African Culture Meets Brazilian Soul – an Expert Guide to Salvador

by Chris Moss, The Telegraph, January 7, 2020

Why go?

Brazil’s most African city is a highlight of the northeast. Famed for its cuisine, carnival and capoeira dancing, Salvador is a heady coastal enclave with a Unesco-listed colonial quarter and several sultry beaches. Though not always offered as a stop on cruises down the Atlantic coast, its fusion of cultures makes it quite unlike other South American ports.

Cruise port location

The third largest in Brazil, Salvador’s port – on the northwestern edge of the city – sprawls across the eastern bank of Todos Los Santos/All Saints Bay (Bahia, the state of which Salvador is capital, is named after this bay). Three large cruise vessels can moor on the dockside (plus six cargo ships), which is right in front of the historic centre. A relatively small number of vessels make between 35-50 visits every year. Salvador is also an embarkation/disembarkation point for transatlantic voyages, including repositioning cruises at end/start of a season.

Can I walk to any places of interest?

The Mercado Modelo, a flea market inside a necolassical dockside building, is certainly within walking distance (be prepared to haggle and also for hustlers if you’re on your own). To get to the Unesco-listed Pelourinho district, you’ll need to get a taxi (10 mins) or take the Elevador Lacerda – a lift linking the upper and lower cities.

Getting around

Taxis are cheap and fairly easy to find. Salvador’s centre is quite compact and walkable but there are some very steep and narrow streets; you’ll need a cab if you plan to go to Barra for the beaches. A newly constructed metro line connects the city centre and the international airport.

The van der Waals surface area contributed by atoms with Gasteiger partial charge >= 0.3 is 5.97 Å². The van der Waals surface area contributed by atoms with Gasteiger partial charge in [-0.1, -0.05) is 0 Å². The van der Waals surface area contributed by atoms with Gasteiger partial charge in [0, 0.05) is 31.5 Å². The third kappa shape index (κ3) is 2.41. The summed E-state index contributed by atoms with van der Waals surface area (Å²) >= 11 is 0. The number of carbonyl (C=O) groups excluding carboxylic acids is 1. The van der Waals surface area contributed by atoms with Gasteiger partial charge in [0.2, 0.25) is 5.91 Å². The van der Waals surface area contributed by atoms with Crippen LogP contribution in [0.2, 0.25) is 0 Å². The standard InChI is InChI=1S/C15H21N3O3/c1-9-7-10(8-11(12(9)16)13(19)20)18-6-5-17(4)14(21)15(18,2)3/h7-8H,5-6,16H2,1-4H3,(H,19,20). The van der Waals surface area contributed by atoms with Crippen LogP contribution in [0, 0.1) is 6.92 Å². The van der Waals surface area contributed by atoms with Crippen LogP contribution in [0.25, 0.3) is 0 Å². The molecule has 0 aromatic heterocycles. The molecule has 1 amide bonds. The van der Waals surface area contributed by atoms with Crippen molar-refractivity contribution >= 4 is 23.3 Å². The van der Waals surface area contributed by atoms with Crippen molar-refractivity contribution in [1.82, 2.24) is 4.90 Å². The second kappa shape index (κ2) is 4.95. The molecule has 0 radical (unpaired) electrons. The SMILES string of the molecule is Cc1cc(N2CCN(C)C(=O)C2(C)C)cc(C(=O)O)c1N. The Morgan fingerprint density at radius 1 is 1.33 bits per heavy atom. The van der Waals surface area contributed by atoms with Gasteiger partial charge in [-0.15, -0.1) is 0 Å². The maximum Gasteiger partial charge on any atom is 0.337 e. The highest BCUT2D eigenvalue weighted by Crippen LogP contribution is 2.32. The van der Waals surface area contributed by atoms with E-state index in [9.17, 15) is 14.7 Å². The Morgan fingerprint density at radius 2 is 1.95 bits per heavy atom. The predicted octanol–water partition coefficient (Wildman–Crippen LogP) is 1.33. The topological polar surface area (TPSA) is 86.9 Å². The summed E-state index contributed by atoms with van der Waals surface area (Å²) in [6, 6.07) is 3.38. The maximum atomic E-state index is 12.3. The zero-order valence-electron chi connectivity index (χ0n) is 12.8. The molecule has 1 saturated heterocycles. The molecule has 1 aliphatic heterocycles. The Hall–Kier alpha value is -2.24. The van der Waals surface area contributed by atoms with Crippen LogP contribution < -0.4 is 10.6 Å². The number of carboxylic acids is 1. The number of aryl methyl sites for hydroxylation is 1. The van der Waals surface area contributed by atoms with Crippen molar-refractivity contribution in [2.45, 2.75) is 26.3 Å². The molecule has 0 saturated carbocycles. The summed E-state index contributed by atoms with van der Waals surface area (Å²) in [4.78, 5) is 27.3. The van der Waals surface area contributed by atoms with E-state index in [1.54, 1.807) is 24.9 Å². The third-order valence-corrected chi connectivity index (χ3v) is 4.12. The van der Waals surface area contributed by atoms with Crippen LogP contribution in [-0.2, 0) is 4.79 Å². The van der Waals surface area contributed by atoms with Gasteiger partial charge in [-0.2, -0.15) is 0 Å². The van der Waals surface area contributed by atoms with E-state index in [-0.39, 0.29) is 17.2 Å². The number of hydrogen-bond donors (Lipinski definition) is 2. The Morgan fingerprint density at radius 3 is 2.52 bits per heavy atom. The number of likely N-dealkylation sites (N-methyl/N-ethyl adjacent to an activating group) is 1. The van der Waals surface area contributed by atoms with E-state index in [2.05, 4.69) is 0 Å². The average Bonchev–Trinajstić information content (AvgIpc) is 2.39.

The Pestana Convento do Carmo, inside a convent built in 1586, is a smart property with a pool just a few minutes’ walk from the port. If you’re after a more intimate hotel, the Pousada do Boqueirão occupies a charming 18th century townhouse featuring Bahian decor, with great views over the bay thanks to its hillside location. If you plan to stay for a few days before/after a cruise, there are plenty of seaside hotels along the beaches south of the centre.

What to see and do

Salvador is built around the craggy, 230 foot-high bluff that dominates the bay, and is split into upper and lower sections. Cidade Alta (aka “Centro”) is strung along its top, linked to the less interesting Cidade Baixa (the old commercial centre) by steep, winding streets and also by the aforementioned lift. The upper city (Alta) is home to the vast majority of interesting sights.

What can I do in four hours or less?

The colonial capital from 1549-1763, Salvador is a city full of historical interest and a five-year restoration project, recently completed, has made it more photogenic than ever. Regular visitors, including Costa Cruises, MSC Cruises and Princess Cruises offer walking tours starting at the Praça Municipal, the main square dominated by the impressive Palácio do Rio Branco – the old governor’s palace which was in use until 1979. Another important public square is the beautiful Praça da Sé with its monument to Zumbi, leader of a slave revolt.